Juan Zheng

Juan Zheng

Texas A&M University, USA

Title: Molecular mechanisms underlying insulin resistance in skeletal muscle during catch-up growth


Juan Zheng received her MD and Ph.D from Tongji Medical College, Huazhong University of Science and Technology. In December 2012, Dr. Zheng started her postdoctoral training at University of Toronto. Currently, Dr. Zheng is continuing her postdoctoral training at Texas A&M University. Dr Zheng’s research is focused on nutrition and insulin resistance related metabolic diseases. She is the principal investigator on grants funded by the national natural science foundation of China (NSFC) and China international medical foundation (CIMF).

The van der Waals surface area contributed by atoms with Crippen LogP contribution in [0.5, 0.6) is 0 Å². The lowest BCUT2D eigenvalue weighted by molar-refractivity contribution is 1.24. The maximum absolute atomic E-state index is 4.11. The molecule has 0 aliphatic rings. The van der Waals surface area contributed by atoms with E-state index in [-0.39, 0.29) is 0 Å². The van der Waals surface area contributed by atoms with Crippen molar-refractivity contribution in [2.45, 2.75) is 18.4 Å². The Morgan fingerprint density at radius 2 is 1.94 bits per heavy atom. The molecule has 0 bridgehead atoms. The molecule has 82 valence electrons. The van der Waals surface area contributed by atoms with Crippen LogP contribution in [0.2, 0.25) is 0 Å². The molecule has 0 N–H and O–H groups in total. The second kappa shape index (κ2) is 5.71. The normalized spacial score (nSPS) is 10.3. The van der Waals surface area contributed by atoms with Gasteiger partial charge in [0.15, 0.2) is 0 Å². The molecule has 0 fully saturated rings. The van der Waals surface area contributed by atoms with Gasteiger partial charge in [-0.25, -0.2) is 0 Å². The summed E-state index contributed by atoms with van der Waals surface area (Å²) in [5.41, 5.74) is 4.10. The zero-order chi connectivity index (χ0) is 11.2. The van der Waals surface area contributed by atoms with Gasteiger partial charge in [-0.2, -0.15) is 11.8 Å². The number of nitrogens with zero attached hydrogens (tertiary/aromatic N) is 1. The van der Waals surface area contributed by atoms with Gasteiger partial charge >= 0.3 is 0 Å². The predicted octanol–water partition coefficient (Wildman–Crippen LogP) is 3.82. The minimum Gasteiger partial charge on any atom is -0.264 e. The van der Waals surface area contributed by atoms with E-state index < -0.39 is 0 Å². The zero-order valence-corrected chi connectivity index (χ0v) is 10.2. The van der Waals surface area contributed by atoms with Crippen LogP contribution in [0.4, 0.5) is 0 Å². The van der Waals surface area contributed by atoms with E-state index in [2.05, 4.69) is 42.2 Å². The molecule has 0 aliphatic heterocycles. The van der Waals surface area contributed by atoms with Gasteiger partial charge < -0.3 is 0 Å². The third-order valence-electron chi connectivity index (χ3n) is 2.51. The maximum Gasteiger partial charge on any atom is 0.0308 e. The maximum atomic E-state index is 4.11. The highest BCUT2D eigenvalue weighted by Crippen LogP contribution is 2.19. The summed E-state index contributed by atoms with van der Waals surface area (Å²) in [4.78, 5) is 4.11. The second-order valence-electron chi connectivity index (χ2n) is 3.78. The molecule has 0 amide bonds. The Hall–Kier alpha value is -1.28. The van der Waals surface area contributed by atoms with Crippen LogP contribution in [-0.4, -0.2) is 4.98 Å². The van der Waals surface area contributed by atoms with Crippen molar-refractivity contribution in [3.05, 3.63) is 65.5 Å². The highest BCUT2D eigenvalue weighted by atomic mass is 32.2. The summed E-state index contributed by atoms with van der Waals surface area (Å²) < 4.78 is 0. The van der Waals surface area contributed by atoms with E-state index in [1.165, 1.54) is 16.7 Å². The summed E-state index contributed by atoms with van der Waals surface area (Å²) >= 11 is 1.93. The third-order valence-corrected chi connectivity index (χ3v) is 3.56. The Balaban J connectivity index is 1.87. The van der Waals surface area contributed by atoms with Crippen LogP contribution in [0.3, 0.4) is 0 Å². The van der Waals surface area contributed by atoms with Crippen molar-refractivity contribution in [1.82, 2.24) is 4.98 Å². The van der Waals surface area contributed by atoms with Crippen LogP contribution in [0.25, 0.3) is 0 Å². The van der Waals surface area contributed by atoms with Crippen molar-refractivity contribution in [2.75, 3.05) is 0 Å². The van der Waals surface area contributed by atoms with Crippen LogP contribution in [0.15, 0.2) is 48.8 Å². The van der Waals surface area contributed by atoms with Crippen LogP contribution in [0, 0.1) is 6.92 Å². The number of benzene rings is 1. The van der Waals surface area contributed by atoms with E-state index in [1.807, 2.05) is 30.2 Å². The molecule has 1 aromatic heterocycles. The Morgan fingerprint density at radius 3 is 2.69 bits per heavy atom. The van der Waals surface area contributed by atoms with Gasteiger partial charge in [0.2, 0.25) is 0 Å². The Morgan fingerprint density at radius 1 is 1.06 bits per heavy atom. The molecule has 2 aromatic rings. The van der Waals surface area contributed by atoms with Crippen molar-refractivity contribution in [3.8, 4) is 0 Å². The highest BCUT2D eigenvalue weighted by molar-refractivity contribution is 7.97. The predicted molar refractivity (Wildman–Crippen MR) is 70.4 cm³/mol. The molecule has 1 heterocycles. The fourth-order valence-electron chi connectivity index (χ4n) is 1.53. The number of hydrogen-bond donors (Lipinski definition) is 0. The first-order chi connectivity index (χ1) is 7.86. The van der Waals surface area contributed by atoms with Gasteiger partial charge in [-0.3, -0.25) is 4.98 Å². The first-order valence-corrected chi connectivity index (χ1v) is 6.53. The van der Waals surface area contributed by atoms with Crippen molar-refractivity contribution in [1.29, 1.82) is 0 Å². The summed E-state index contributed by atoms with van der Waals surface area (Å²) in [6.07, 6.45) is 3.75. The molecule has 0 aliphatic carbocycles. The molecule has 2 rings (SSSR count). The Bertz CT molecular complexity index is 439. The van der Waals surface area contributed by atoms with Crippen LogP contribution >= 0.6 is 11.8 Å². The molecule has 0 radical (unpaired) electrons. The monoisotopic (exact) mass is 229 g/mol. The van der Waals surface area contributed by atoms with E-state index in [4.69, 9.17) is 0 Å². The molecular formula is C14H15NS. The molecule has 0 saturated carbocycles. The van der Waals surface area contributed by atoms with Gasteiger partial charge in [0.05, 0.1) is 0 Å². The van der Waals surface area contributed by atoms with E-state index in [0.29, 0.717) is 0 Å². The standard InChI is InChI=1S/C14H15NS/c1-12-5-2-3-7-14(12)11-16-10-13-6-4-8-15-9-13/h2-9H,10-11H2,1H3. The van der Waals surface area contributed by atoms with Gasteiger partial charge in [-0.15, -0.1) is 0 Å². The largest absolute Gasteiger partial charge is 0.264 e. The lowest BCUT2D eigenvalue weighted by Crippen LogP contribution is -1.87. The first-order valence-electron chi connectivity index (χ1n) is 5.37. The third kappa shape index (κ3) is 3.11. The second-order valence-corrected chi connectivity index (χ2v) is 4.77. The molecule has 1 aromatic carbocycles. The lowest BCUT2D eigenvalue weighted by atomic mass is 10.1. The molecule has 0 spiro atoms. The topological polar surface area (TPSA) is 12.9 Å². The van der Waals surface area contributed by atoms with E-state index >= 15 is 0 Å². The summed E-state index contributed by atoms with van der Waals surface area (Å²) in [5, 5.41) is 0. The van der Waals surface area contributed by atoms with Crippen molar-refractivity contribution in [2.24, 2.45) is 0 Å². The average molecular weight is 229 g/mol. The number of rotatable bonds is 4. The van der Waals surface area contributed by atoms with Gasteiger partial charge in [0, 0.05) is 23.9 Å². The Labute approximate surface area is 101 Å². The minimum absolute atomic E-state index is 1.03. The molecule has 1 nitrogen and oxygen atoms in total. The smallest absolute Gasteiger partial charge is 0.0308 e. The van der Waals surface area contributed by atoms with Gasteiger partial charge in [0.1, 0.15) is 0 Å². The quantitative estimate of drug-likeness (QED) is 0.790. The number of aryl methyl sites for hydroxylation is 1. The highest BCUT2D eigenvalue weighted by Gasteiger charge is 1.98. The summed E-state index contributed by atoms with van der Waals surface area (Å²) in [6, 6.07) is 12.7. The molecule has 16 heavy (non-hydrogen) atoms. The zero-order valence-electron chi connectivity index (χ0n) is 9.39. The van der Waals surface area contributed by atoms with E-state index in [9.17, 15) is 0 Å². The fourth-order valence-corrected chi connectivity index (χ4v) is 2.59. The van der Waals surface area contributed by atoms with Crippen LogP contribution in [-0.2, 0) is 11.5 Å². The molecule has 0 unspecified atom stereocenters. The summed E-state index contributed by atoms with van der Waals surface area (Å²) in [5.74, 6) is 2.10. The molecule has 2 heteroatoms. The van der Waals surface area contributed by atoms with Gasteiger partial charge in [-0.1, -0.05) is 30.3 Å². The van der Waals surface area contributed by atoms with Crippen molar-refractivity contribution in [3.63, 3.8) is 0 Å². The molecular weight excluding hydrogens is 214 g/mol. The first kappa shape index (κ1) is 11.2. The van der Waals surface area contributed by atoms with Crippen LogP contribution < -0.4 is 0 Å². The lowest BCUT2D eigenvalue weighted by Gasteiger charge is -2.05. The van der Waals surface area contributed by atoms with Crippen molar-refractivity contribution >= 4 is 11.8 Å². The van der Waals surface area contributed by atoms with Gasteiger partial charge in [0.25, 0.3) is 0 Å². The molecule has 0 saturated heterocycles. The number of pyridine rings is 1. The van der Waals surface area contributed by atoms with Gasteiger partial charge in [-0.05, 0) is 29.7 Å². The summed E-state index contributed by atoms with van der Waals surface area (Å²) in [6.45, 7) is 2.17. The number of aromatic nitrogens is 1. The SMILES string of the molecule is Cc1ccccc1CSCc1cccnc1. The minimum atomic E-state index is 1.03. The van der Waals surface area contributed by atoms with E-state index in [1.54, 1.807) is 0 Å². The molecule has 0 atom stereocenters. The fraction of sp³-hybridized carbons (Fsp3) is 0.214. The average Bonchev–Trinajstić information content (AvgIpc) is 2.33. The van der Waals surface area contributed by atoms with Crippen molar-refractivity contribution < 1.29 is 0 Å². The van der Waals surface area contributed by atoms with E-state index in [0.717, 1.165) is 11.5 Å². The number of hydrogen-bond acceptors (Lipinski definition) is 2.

Nutritional recovery after malnutrition produces a phase of rapid growth following a temporary period of growth retardation, which is termed as catch-up growth (CUG). The CUG phenomenon has been implicated as a predisposing factor for the development of insulin resistance (IR) and related diseases, especially in Asian populations. Our group inducted CUG in rats by 60% caloric restriction (CR) for a time period of 4 weeks and followed by normal chow refeedingfor an additional 8 weeks. . Catch-up growth-induced IR was evidenced by significant reductions in both average glucose infusion rateunder euglycemiaclamp and skeletal muscle glucose uptake. During CR, activity of complexes I, III, and IVwas decreased and activity of complex IIwas increased in skeletal muscle. After refeeding, activities of complexes I to IV in the CUG group and mitochondrial citrate synthase were significantly lower than their respective activities in the NC group. In contrast, reactive oxygen species levels were significantly higher and activities of antioxidant enzymes were significantly lower in intermyofibrillar and SS mitochondria of skeletal muscle than those, respectively, in the NC group. Additionally, the activity of silent information regulator 1 (SIRT1), along with the expression of genes related to mitochondrial biogenesis(PGC-1α, NRF-1, and mtTFA), was reduced after CR, and remained low upon refeeding. In contrast, the gene for lipid transportation, FAT/CD36, was up-regulated after refeeding. In a parallel study, resveratrol (an activator of Sirt1) supplementation or SIRT1 overexpression was shown to increase SIRT1 activity and preventdecreases in activities of complexes I, III, and IV during CR, which were accompanied by improved mitochondrial biogenesis and insulin sensitivity in CUG rat after refeeding. Together, these results suggest that the impaired insulin sensitivity in CUG rats was associated with decreases in subsarcolemmal and intermyofibrillar mitochondria, increases in mitochondrial redox level, and impaired activity of antioxidant enzymes and complexes I to IV in mitochondria.

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